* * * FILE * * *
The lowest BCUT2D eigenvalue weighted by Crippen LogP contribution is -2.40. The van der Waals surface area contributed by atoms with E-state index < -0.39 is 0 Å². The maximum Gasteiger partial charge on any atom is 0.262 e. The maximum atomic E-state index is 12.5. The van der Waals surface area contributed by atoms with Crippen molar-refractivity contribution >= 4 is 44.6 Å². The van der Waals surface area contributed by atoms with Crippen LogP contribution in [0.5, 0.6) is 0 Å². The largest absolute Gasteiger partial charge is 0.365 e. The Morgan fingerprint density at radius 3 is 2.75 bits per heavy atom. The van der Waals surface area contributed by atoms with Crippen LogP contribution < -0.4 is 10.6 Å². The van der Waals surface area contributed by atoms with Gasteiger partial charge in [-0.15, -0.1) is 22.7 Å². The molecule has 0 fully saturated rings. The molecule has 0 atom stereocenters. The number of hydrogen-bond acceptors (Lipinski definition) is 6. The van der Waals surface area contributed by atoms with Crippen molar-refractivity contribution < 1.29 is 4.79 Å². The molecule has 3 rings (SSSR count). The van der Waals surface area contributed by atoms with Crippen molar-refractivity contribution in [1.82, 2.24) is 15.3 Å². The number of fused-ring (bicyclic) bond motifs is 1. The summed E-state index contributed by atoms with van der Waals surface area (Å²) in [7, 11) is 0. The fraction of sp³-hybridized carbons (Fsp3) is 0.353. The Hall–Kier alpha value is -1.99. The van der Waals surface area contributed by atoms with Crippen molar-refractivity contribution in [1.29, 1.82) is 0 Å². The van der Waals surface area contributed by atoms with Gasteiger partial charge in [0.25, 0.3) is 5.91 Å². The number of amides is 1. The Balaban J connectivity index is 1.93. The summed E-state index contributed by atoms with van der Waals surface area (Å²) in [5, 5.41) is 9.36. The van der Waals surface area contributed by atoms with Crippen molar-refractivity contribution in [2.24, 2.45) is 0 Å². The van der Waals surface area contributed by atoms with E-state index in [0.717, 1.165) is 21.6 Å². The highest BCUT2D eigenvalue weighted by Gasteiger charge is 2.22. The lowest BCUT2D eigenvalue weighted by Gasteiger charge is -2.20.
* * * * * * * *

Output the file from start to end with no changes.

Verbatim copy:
The lowest BCUT2D eigenvalue weighted by Crippen LogP contribution is -2.40. The van der Waals surface area contributed by atoms with E-state index < -0.39 is 0 Å². The maximum Gasteiger partial charge on any atom is 0.262 e. The maximum atomic E-state index is 12.5. The van der Waals surface area contributed by atoms with Crippen molar-refractivity contribution >= 4 is 44.6 Å². The van der Waals surface area contributed by atoms with Crippen LogP contribution in [0.5, 0.6) is 0 Å². The largest absolute Gasteiger partial charge is 0.365 e. The Morgan fingerprint density at radius 3 is 2.75 bits per heavy atom. The van der Waals surface area contributed by atoms with Crippen LogP contribution < -0.4 is 10.6 Å². The van der Waals surface area contributed by atoms with Gasteiger partial charge in [-0.15, -0.1) is 22.7 Å². The molecule has 0 fully saturated rings. The molecule has 0 atom stereocenters. The number of hydrogen-bond acceptors (Lipinski definition) is 6. The van der Waals surface area contributed by atoms with Crippen molar-refractivity contribution < 1.29 is 4.79 Å². The molecule has 3 rings (SSSR count). The van der Waals surface area contributed by atoms with Crippen molar-refractivity contribution in [1.82, 2.24) is 15.3 Å². The number of fused-ring (bicyclic) bond motifs is 1. The summed E-state index contributed by atoms with van der Waals surface area (Å²) in [7, 11) is 0. The fraction of sp³-hybridized carbons (Fsp3) is 0.353. The Hall–Kier alpha value is -1.99. The van der Waals surface area contributed by atoms with Crippen molar-refractivity contribution in [1.29, 1.82) is 0 Å². The van der Waals surface area contributed by atoms with Gasteiger partial charge in [0.25, 0.3) is 5.91 Å². The number of amides is 1. The Balaban J connectivity index is 1.93. The summed E-state index contributed by atoms with van der Waals surface area (Å²) in [5, 5.41) is 9.36. The van der Waals surface area contributed by atoms with Crippen molar-refractivity contribution in [2.24, 2.45) is 0 Å². The van der Waals surface area contributed by atoms with E-state index in [0.717, 1.165) is 21.6 Å². The highest BCUT2D eigenvalue weighted by Gasteiger charge is 2.22. The lowest BCUT2D eigenvalue weighted by Gasteiger charge is -2.20.